A suite of logs was run to total depth in well B21-1. No cores were taken. The two most definitive and useful available logs for locating fractures are the spontaneous-potential (SP) and sonic logs (fig. 27). The SP log shows relatively large positive deflections between 15 and 75 millivolts at depths of 3641, 3780, 3850, 3890, 3938, 3975, 4020, 4055, and 4090 feet. These deflections are interpreted as the result of moving water creating a streaming potential (Dakhnov, 1962). The sonic log shows the known fracture zones as irregular, low-velocity intervals. Cycle skipping is common within and between the known fracture zones. Below 3638 feet the sonic log obviously changes character. On the sonic log the largest fractures or fracture zones are present at 3641, 3888-3900, 3940, and 4020 feet. Several smaller or less clearly defined fractures are present at 3780, 3850, and 3982 feet. Other fractures are suggested by this log but require corroborating evidence to be clearly recognized. Examples occur at 4055 and 4085 feet.

The correlation between the driller's log, the sonic log, and the SP logs leave no doubt as to the location of the major fractures encountered by well B21-1. The con-

lost-circulation zones i---------------------(------1 I

Desert Peak Geothermal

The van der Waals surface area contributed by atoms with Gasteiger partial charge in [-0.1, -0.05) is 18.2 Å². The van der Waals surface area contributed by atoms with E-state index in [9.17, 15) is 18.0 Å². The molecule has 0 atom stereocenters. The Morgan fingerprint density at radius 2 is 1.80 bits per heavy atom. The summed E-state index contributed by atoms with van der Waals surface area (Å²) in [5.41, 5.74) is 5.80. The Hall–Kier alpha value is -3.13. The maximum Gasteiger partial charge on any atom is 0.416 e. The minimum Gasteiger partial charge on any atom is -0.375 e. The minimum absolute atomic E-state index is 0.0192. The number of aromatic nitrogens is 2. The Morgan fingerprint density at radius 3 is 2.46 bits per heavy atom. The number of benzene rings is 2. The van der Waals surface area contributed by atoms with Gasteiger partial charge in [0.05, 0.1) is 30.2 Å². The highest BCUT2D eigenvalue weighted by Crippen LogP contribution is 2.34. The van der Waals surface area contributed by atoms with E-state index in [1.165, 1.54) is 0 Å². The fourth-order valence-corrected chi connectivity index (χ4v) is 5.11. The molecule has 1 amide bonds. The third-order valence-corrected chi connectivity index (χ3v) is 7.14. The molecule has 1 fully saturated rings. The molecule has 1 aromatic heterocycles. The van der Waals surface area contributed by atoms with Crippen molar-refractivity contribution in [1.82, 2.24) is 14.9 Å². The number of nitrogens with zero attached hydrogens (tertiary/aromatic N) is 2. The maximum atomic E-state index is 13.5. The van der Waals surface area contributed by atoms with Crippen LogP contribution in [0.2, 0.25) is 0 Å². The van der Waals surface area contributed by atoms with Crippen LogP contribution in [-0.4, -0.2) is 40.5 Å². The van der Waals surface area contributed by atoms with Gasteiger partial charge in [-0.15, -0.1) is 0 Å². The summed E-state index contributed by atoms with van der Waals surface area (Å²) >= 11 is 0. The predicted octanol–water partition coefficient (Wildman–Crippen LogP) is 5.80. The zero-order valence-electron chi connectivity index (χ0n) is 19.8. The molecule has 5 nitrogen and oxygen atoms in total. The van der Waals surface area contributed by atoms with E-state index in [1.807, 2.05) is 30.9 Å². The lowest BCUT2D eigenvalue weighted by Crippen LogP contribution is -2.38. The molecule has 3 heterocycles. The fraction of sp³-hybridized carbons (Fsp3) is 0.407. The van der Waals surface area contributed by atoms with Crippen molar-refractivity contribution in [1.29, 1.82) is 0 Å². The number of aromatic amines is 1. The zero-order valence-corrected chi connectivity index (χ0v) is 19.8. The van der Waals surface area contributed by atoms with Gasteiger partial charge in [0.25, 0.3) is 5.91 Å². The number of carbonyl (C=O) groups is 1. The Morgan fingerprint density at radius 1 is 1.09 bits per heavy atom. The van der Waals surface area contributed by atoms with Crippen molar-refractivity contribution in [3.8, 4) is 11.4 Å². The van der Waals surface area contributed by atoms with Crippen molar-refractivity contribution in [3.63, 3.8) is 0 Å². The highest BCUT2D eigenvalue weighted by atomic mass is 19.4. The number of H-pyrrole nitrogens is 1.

FIGURE 27. Selected geophysical logs showing the producing zones in Desert Peak well B21-1.

ductivity and resistivity logs do show a few of the largest fractures, such as those at 3641, 3855-3860, and 3898 feet, but without supporting data most of the fractures do not show up clearly on these logs.

The producing interval in the reservoir at well B21-1 is at least 449 feet thick (between 3641 and 4090 feet deep). The total thickness of the reservoir below 4150 feet cannot be presently estimated. The logs suggest that the larger fractures or fracture zones comprise less than approximately 20% of the total thickness of the known reservoir. The cuttings from the reservoir usually lack any evidence of shearing and faulting. Two notable exceptions occur at 3895 and 3940 feet, where fault gouge and slickensides are abundant. These depths compare well with known fractures. The cuttings also suggest a lack of secondary minerals such as quartz or calcite filling large veins. Most of the known fractures in well B21-1 are within the greenstone; however, the two fractures at 3780 and 3850 feet appear to be in metasedimentary rocks.